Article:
Network broadcasts, cable TV, DVR, on-demand, mobile apps, or apps on your TV? Who needs so many ways to watch TV? Me. Looking at recent viewing behaviors in our home many of these served a purpose, but there is a clear migration towards apps on the TV.
This holiday season some retailers are placing more emphasis on the mobile experience in an attempt to drive greater consumer focus both in the store and online. The smartphone provides the union of the physical and digital worlds and, through this device, the retailer can build an omni-channel solution for all occasions. The result is a “store” where it no longer matters if the consumer is online, in the store, or even online while in the store. As long as the ultimate sale remains within the retailer’s channels then all is well with the world...
The post-Turkey shopping extravaganza saw a significant increase in smartphone use, with some services seeing almost double the use of last year. But the real winner was less an individual retailer and more the overall web platform versus individual retailer apps. As we discovered in the recent Shopping on Smartphones report, many consumers continue to use the retailer websites, not the made-for-shopping apps that all the major retailers have developed.
The week-long flip phone experiment is over, and I’ve switched back to my old (or should that be new) trusty smartphone. Am I happy? Sort of. Frankly it’s a mixed bag of emotions.
“Turn your downtime into banking time” encouraged a radio ad for a large bank that was promoting the availability of its latest banking app. As a flip phone consumer, at least for the week, I wanted to ignore the ad completely, but the more I thought about it, the more I realized how this simple sentence highlights everyday use of smartphones. Downtime is considered a bad thing, a waste, when we could be doing more productive activities.
I made my cousin speechless this past week. Literally, mid-sentence, she stopped talking and she stared incredulously at my phone before exclaiming “what the heck is that?” In all the years of carrying the latest and greatest devices I’ve never had such a reaction. Of course, these days pretty much all phones look the same and it’s really hard to carry a device that is so clearly different from the pack. The last such phone was the original iPhone. Before that, it was the RAZR that I’m now carrying.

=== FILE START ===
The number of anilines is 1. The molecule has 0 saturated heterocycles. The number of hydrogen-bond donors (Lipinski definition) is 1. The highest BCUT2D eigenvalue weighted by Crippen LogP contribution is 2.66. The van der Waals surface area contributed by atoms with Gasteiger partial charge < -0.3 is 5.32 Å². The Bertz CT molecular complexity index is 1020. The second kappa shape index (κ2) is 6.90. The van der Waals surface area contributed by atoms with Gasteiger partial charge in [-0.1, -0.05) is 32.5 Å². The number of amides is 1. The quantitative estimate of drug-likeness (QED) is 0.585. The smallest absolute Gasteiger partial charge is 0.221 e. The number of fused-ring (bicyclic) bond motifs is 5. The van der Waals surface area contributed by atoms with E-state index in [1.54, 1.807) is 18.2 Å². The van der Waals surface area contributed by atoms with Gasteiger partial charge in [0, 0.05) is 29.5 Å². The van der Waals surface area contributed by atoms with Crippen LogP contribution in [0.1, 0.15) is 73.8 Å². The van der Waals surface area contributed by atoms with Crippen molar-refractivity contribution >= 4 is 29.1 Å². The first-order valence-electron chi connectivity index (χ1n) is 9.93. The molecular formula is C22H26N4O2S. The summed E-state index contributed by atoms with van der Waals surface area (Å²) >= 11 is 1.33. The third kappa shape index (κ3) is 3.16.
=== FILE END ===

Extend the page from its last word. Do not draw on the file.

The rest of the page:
Switching from a smartphone to an old flip phone is the technological equivalent of jumping into an icy lake: you know that it’s probably a dumb idea but there’s a (small) part of you that wants to see how it plays out. And yes, surprise, the metaphorical water is even colder than you expect; at least on day one.
My name is Eddie Hold, and I’m a smartphone addict. On average, I look at my smartphone more than 100 times a day with activities ranging from checking the time, to email, games, music, and more. It’s the first thing I do in the morning and pretty much the last thing I do before going to bed. One hundred or more “touches” per day is roughly once every 10 to 11 minutes while I’m awake.
T-Mobile unleashed the next stage of its Un-Carrier strategy yesterday, expanding the focus from smartphones to address demand (or lack thereof) for cellular connected tablets. The timing of the move was ideal, coming just one day after Apple’s iPad launches, and Nokia’s launch of its 2520 Windows tablet. The beauty of T-Mobile’s move is based on a combination of factors including the data and the way you can buy new tablets.
High school math problems used to debate the expected collision times of two trains that are moving towards each other at different speeds. The when and where of this seemingly unavoidable collision was guaranteed to be somewhere in the year’s final exam, causing a gnashing of teeth and a frantic chewing of pencils. Ah, the good old days, and how easy we had it then. As core curriculums become focused on real-world problem solving, the rare issue of head-on train collisions is likely to be cast on the scrap heap. What I would propose instead is that the next generation of math problems relate to the complexities of mobile phone ownership.